H.L. Mencken (18801956). The American Language. 1921.
assistance of the French-Canadians, is gradually decaying in Canada; in all newly-settled regions English is universal. And thus Spanish is dying out in our own Southwest, and promises to meet with severe competition in some of the nearer parts of Latin-America. The English control of the sea has likewise carried the language into far places. There is scarcely a merchant ship-captain on deep water, of whatever nationality, who does not find some acquaintance with it necessary, and it has become, in debased forms, the lingua franca of Oceanica and the Far East generally. Three-fourths of the worlds mail matter, says E. H. Babbitt, is now addressed in English, and more than half of the worlds newspapers are printed in English.8
Brackebusch, in the speculative paper just mentioned, came to the conclusion that the future domination of English would be prevented by its unphonetic spelling, its grammatical decay and the general difficulties that a foreigner encounters in seeking to master it. The simplification of its grammar, he said, with true philological fatuity, is the commencement of dissolution, the beginning of the end, and its extraordinary tendency to degenerate into slang of every kind is the foreshadowing of its approaching dismemberment. But in the same breath he was forced to admit that the greater development it has obtained was the result of this very simplification of grammar, and an inspection of the rest of his reasoning quickly shows its unsoundness, even without an appeal to the plain facts. The spelling of a language, whether it be phonetic or not, has little to do with its spread. Very few men learn it by studying books; they learn it by hearing it spoken. As for grammatical decay, it is not a sign of dissolution, but a sign of active life and constantly renewed strength. To the professional philologist, perhaps it may sometimes appear otherwise. He is apt to estimate languages by looking at their complexity; the Greek aorist elicits his admiration because it presents enormous difficulties and is inordinately subtle. But the object of language is not to bemuse grammarians, but to convey ideas, and the more simply it accomplishes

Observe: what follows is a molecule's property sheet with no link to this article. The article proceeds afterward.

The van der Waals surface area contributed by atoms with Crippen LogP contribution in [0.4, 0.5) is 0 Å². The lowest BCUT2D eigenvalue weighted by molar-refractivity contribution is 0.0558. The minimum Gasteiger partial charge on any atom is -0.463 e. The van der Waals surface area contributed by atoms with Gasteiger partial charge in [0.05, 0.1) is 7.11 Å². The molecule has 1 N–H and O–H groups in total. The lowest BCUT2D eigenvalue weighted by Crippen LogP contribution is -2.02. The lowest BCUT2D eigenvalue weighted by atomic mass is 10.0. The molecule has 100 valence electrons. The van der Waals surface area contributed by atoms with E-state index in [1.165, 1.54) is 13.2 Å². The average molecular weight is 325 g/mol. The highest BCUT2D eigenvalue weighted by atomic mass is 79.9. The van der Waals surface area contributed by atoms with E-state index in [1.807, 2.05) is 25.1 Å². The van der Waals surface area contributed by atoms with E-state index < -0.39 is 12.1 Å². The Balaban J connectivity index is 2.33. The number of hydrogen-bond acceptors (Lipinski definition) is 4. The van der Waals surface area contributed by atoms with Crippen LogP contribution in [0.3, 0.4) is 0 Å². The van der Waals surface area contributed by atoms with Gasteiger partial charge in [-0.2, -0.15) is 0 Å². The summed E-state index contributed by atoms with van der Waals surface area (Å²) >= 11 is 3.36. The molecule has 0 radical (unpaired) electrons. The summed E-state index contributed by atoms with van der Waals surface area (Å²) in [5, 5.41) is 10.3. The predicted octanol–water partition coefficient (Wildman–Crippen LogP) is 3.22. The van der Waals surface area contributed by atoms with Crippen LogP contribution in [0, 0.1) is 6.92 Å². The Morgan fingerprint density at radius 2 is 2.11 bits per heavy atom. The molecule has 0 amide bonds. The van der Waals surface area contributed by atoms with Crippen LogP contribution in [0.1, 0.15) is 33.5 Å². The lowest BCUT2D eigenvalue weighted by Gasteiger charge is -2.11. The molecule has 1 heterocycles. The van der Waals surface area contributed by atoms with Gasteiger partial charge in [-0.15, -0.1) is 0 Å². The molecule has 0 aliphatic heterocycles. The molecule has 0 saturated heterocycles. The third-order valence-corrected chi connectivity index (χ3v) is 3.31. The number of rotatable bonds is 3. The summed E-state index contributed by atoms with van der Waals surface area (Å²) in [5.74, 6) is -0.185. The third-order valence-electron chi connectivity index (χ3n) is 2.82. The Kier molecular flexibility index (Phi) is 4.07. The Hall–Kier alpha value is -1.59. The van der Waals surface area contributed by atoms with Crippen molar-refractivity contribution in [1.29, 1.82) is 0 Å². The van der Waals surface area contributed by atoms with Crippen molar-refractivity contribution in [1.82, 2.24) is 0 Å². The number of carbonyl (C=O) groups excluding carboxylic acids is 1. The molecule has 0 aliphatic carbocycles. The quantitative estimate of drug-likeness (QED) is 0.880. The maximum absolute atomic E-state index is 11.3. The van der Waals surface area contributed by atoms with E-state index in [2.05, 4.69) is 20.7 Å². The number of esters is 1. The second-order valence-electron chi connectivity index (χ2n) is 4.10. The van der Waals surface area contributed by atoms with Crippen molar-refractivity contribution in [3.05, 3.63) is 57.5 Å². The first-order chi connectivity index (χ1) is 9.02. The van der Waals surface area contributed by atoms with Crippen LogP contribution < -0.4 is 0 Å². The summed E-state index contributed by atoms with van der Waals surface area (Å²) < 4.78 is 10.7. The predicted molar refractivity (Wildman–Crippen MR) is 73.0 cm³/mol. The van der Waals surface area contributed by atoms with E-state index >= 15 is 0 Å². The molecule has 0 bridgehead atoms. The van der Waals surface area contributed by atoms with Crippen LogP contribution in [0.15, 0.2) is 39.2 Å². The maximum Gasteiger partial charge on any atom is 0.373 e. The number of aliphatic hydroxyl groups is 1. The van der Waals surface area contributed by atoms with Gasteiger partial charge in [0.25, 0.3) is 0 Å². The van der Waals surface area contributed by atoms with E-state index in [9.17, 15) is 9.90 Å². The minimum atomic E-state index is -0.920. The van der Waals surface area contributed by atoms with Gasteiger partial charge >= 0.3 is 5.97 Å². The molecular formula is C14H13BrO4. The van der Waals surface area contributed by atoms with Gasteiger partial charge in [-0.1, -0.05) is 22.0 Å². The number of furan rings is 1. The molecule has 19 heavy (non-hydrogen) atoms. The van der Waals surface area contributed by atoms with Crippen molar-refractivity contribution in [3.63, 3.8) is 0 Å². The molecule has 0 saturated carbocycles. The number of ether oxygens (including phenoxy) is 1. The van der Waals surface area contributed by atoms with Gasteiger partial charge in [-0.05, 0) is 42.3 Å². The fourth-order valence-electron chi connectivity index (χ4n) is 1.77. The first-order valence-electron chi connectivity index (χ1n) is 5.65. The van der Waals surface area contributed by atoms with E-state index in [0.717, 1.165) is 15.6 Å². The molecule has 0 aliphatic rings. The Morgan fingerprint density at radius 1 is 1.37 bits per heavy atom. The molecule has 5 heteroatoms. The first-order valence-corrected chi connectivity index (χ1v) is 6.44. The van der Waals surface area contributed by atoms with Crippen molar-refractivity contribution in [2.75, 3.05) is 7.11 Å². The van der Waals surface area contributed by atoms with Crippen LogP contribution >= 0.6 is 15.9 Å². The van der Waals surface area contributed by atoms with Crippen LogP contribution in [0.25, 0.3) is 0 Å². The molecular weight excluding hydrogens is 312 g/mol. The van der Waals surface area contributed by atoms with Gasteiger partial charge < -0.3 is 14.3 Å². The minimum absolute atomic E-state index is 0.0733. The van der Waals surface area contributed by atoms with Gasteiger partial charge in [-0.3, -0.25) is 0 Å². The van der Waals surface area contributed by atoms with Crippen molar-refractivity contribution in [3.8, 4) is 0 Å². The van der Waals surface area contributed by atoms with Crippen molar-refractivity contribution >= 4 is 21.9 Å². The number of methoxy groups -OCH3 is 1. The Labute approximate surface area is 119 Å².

Note 8. The Geography of Great Languages, Worlds Work, Feb., 1908, p. 9907. Babbitt predicts that by the year 2000 English will be spoken by 1,100,000,000 persons, as against 500,000,000 speakers of Russian, 300,000,000 of Spanish, 160,000,000 of German and 60,000,000 of French. [back]